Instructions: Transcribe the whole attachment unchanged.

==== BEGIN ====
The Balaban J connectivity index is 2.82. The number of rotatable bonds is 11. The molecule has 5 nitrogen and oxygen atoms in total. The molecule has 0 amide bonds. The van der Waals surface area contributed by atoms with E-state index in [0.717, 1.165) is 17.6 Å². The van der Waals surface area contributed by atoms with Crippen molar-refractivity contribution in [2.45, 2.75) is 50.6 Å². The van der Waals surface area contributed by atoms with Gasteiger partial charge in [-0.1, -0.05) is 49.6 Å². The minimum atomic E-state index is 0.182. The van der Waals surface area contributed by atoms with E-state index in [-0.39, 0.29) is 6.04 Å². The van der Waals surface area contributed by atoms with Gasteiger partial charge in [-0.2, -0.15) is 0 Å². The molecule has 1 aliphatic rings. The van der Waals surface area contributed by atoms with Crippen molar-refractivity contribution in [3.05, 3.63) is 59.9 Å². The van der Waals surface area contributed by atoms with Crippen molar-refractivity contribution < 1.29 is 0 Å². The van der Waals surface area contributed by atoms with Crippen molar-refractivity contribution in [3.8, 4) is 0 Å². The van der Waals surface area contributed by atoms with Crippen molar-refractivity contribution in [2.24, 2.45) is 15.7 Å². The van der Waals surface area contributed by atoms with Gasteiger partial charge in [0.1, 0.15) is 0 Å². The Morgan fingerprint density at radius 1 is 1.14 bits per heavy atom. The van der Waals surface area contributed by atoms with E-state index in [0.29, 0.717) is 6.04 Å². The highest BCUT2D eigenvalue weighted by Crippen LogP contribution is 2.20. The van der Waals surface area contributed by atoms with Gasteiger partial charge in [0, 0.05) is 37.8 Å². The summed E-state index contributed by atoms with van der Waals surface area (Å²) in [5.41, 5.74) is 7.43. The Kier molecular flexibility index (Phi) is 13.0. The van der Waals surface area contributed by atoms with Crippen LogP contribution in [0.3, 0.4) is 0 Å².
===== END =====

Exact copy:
The Balaban J connectivity index is 2.82. The number of rotatable bonds is 11. The molecule has 5 nitrogen and oxygen atoms in total. The molecule has 0 amide bonds. The van der Waals surface area contributed by atoms with E-state index in [0.717, 1.165) is 17.6 Å². The van der Waals surface area contributed by atoms with Crippen molar-refractivity contribution in [2.45, 2.75) is 50.6 Å². The van der Waals surface area contributed by atoms with Gasteiger partial charge in [-0.1, -0.05) is 49.6 Å². The minimum atomic E-state index is 0.182. The van der Waals surface area contributed by atoms with E-state index in [-0.39, 0.29) is 6.04 Å². The van der Waals surface area contributed by atoms with Gasteiger partial charge in [-0.2, -0.15) is 0 Å². The molecule has 1 aliphatic rings. The van der Waals surface area contributed by atoms with Crippen molar-refractivity contribution in [3.05, 3.63) is 59.9 Å². The van der Waals surface area contributed by atoms with Crippen molar-refractivity contribution < 1.29 is 0 Å². The van der Waals surface area contributed by atoms with Crippen molar-refractivity contribution in [3.8, 4) is 0 Å². The van der Waals surface area contributed by atoms with Crippen molar-refractivity contribution in [2.24, 2.45) is 15.7 Å². The van der Waals surface area contributed by atoms with Gasteiger partial charge in [0.1, 0.15) is 0 Å². The Morgan fingerprint density at radius 1 is 1.14 bits per heavy atom. The van der Waals surface area contributed by atoms with E-state index in [0.29, 0.717) is 6.04 Å². The highest BCUT2D eigenvalue weighted by Crippen LogP contribution is 2.20. The van der Waals surface area contributed by atoms with Gasteiger partial charge in [0, 0.05) is 37.8 Å². The summed E-state index contributed by atoms with van der Waals surface area (Å²) in [5.41, 5.74) is 7.43. The Kier molecular flexibility index (Phi) is 13.0. The van der Waals surface area contributed by atoms with Crippen LogP contribution in [0.3, 0.4) is 0 Å².